America Gets an Energy Plan
Wednesdays Washington conference introduced Americans to the concept of the nations first energy plan. US Energy Secretary Steven Chu, and seven other...
Wednesday’s Washington conference introduced Americans to the concept of the nation’s first energy plan. US Energy Secretary Steven Chu, and seven other US Government agencies, launched the “Renewable Energy and Energy Efficiency Export Initiative,” a program that will accelerate the promotion and support of American facilities for renewable energy and energy efficiency exports.
"Expanding U.S. clean technology exports is a critical step to ensuring America's economic competitiveness in the years ahead," said Chu. "The initiatives we are announcing today will provide us with a better understanding of the global clean energy marketplace and help boost U.S. exports."
This is the first effort from the US Department of Energy to create an exercise for renewable energy and energy efficiency, which will begin through the implementation of 23 interagency actions. The focused date is expected to be over the next five years, meeting the goals of the National Export Initiative, as well as President Obama’s plan to become the leading exporter of clean energy technologies.
Chu talked to reporters following the Washington conference, hailing the meeting a success. “This is one proposal as a possibility that I think Congress and the administration have to consider very seriously,” said Chu, according to the NY Times.
The Initiative was developed through the Trade Promotion Coordinating Committee (TPCC) Working Group on Renewable Energy and Energy Efficiency, which includes representatives from the Departments of Commerce, Energy, State and Agriculture, among others.
America is already seemingly behind the rest of the world in terms of national renewable energy support, with more than 100 countries already encourage similar policies for renewable energy policies of their own.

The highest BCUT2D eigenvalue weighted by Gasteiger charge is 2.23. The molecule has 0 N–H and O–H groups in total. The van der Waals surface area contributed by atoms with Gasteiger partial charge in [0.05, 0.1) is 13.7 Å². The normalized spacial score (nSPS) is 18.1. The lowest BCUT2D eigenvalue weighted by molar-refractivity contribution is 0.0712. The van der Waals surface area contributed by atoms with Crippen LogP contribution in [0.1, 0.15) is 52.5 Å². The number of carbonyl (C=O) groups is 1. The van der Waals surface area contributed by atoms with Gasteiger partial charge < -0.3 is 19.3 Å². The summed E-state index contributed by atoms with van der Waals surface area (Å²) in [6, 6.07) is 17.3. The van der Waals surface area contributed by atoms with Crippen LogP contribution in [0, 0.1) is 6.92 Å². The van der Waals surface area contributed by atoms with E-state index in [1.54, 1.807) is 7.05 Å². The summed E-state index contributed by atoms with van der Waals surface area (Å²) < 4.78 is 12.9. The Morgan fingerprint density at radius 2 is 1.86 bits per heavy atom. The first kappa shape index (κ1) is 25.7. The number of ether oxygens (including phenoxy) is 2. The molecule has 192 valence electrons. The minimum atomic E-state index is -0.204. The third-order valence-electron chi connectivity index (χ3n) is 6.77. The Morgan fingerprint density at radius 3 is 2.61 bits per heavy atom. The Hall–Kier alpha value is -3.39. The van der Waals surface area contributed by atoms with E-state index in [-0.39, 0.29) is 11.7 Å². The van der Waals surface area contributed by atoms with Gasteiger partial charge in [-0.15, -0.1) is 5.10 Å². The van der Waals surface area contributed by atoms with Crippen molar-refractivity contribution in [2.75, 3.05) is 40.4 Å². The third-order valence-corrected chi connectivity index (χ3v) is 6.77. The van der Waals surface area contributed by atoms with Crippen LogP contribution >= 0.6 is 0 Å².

Source: DOE, NY Times
Drax advances biomass strategy with Pinnacle acquisition
The Group’s enlarged supply chain will have access to 4.9 million tonnes of operational capacity from 2022. Of this total, 2.9 million tonnes are available for Drax’s self-supply requirements in 2022, which will rise to 3.4 million tonnes in 2027.
The £424 million acquisition of the Canadian biomass pellet producer supports Drax' ambition to be carbon negative by 2030, using bioenergy with carbon capture and storage (BECCS) and will make a "significant contribution" in the UK cutting emissions by 78% by 2035 (click here).
This summer Drax will undertake maintenance on its CfD(2) biomass unit, including a high-pressure turbine upgrade to reduce maintenance costs and improve thermal efficiency, contributing to lower generation costs for Drax Power Station.
In March, Drax secured Capacity Market agreements for its hydro and pumped storage assets worth around £10 million for delivery October 2024-September 2025.
The limitations on BECCS are not technology but supply, with every gigatonne of CO2 stored per year requiring approximately 30-40 million hectares of BECCS feedstock, according to the Global CCS Institute. Nonetheless, BECCS should be seen as an essential complement to the required, wide-scale deployment of CCS to meet climate change targets, it concludes.